David Limbaugh
With Easter approaching and the Astroturf groundswell for same-sex marriage at its apex, I thought I'd put in a plug for the Bible, whose integrity and timeless principles are under increasing assault in our culture.

In fact, what sparked this column was a warning by a nationally prominent Republican to his party that it ought not go "Old Testament" and oppose same-sex marriage.

I don't want to turn this column into a rant about same-sex marriage, but I cite this example to illustrate a common tendency to bifurcate the Old Testament and the New Testament and to paint Jesus Christ as a figure of unqualified, open-armed tolerance and non-judgmentalism.

The more one studies the Bible with an open heart and a receptive mind the more he realizes it is a fully integrated and divinely inspired work.

First, let's dispense with the myth that one's belief in or rejection of the Bible is a matter of intelligence, as opposed to his worldview, heart and attitude. There are millions of brilliant believers throughout the world.

Let's also recognize that Christian "faith" does not require us to suspend our rational faculties or ignore evidence. To the contrary, our faith is based on an abundance of credible, compelling evidence. Yes, faith is absolutely indispensible to Christianity, but it is wholly compatible with our God-given critical capacities.

People decry and ridicule the Bible as full of superstition, bigotry and incredible supernaturalism, yet eagerly embrace their own superstitions that often require more faith to believe than biblical truths. Their God-void entices them to spiritualize and idolize environmentalism, full-blown Darwinism, astrology, pagan mysticism and any number of other politically correct beliefs, while scoffing at biblical Christianity.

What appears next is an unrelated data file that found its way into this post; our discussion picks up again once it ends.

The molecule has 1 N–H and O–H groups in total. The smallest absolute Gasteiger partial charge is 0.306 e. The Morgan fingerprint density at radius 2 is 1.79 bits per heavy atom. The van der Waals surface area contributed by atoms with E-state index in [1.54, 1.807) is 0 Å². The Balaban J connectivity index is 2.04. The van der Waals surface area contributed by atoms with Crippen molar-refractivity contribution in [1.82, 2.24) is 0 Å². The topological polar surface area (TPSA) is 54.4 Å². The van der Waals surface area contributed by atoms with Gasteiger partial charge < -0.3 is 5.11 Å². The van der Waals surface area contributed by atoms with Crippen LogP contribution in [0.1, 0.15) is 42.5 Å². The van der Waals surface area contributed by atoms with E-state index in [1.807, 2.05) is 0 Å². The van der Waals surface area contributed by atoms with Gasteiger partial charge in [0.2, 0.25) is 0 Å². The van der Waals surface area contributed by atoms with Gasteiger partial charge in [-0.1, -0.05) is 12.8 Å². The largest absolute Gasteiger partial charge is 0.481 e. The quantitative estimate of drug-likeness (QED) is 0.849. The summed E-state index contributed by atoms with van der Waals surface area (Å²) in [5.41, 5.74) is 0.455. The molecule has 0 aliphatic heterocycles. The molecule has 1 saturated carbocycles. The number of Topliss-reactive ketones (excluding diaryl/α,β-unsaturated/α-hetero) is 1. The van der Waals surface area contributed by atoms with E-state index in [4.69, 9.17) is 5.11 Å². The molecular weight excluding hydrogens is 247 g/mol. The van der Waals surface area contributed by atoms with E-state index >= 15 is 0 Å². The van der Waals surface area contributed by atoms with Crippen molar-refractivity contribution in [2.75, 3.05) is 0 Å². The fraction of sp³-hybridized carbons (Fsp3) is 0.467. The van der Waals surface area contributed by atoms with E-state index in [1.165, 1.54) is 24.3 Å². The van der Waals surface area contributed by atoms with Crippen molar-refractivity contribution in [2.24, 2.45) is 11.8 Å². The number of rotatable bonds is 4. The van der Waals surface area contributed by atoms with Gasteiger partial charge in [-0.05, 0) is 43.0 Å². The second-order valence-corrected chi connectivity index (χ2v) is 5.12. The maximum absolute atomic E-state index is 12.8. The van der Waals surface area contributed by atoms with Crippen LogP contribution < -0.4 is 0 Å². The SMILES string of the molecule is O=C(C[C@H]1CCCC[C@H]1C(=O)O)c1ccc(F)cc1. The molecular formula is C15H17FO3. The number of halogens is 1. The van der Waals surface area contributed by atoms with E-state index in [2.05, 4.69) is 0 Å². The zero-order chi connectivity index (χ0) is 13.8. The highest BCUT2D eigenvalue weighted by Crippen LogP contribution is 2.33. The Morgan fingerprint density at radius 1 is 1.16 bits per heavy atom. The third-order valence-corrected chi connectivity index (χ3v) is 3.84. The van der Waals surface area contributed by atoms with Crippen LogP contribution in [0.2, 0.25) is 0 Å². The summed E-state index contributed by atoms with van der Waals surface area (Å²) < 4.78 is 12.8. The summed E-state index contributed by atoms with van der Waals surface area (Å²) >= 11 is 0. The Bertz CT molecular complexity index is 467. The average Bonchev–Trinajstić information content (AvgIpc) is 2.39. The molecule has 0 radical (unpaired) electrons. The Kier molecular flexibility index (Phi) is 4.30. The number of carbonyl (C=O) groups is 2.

The same type of person who will sit enraptured by stories of Nostradamus allegedly prophesying about (Adolf) "Hister" seems unaware of or unreceptive to far more impressive detailed prophesy in the Old Testament that has been fulfilled in history.

Others don't reject the Bible in toto, but cherry pick scripture out of innocence or for purposes of political expedience. Especially prevalent are efforts to ridicule the Old Testament, as with the above-cited example, and to recast Jesus as one who was open to all ideas and who rejected the supposed harshness of the Old Testament.

Unlike certain cultural icons today, Jesus didn't preach what people's itching ears wanted to hear. He didn't cater his sermons to curry favor with the popular culture. He articulated a higher standard of morality than even the Old Testament did.


David Limbaugh

David Limbaugh, brother of radio talk-show host Rush Limbaugh, is an expert in law and politics and author of new book Crimes Against Liberty, the definitive chronicle of Barack Obama's devastating term in office so far.

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